There’s some people on the pitch: #GE11 stoppage time.

With all seats filled, and, a recount in Galway West apart, the composition of the 31st Dáil is clear. Sort of.

Basically, Fine Gael’s 76 and Labour’s 37 TDs make up a comfortable 113 governing coalition. Except that in the last 24 hours I’ve heard both sides moan about the difficulty of spreading the limited number of ministrys among their own TDs (geographically) nevermind between the two governing partners. With fifteen or so ministers plus up to ten junior ministers, whips and a new Ceann Comhairle, there will be close to 90 relatively under-used government TDs. Such a large government may be hard to keep in check.

The alternatives for Fine Gael are limited. Only around four reliably centre-right independents were returned, plus two Fianna Fáil gene-pool indos (three if you count Healy-Rae). So, if Fine Gael managed to entice all seven into supporting the government (and managed to neutralise another with the bauble of Ceann Comhairle) they would have a slim, but working majority. This, in effect, is some of the leverage Fine Gael have over Labour in the negotiating a programme for government. However, an independent-supported minority government would likely have a very limited life expectancy.

There is also the nuclear option of Fine Gael forming a coalition with Fianna  Fáil or Sinn Féin. The latter isn’t an option on the table and the former, while remote, may still be wafted under the Labour negotiating team’s noses.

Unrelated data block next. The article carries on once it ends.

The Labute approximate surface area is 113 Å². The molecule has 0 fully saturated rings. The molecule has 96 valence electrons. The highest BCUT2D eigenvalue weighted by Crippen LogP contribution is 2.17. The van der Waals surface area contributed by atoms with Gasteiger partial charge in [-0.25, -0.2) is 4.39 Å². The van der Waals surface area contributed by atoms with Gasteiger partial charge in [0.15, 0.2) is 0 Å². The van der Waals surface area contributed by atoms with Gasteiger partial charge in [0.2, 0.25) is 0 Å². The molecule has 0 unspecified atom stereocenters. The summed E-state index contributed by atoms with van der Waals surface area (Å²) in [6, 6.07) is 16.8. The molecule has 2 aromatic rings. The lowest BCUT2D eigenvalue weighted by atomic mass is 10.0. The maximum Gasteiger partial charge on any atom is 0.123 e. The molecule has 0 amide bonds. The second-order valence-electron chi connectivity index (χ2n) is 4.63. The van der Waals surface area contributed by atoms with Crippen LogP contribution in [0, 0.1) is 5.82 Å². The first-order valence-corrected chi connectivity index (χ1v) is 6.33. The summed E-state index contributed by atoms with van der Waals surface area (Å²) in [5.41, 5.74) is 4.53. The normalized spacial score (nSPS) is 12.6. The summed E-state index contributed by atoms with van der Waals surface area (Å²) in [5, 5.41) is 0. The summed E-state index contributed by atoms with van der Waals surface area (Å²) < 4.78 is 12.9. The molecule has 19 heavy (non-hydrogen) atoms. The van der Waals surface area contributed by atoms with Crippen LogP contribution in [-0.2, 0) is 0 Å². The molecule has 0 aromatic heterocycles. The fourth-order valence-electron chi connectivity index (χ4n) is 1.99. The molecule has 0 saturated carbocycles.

There are six left of centre independents, plus two each from the Socialist Party and People Before Profit. Arguably, Flanagan and Mick Wallace also broadly fall into this category (publicly Wallace identifies himself more closely with the left). Would this group feel they have enough in common with each other, firstly, or, with the seven centre-right and FF-gene pool independents to form a technical group and attain various additional rights? The 10-12 left-leaning independents could even form such a group on their own and force the centre-right/FF independents onto parliamentary wasteground (as far as I know, and I could be wrong, only one technical group is allowed in the Dáil).

There is the further possibility that the left-leaning independents and Sinn Féin will find enough common ground to form a larger technical group and lead the Opposition. Fianna Fáil may even be ambivalent about having to act as the Opposition lead as they will be continually reminded of their role in the problems the government is trying to solve. With a front bench including Martin, Lenihan, O’Dea and another Cowen, Fine Gael and Labour would be able to deflect uncomfortable decisions onto the Opposition. This would have a certain amount of appeal to Sinn Féin and the left-leaning independents and smaller parties as they can present themselves as outsiders to a failed political process (although whether that stance can have any long term currency really depends on events).

The threat of this may provide Labour with some strength in bargaining with Fine Gael. Labour could decide that they would be overly threatened and rule against joining the government next Saturday (if they would prefer to lead a left-leaning opposition rather than being its main target). A lot depends on what Labour feels are the immediate lessons learnt from the election campaign (and it’s capacity to emerge as the largest party). If Labour says no, Fine Gael’s only real option, then, would then be to enter historic discussions with Fianna Fáil about forming a coalition.

As such, some of the most significant decisions that will effect how the 31st Dáil plays out will only be made this week.

Kind of makes you look forward to d’Hondt, no?

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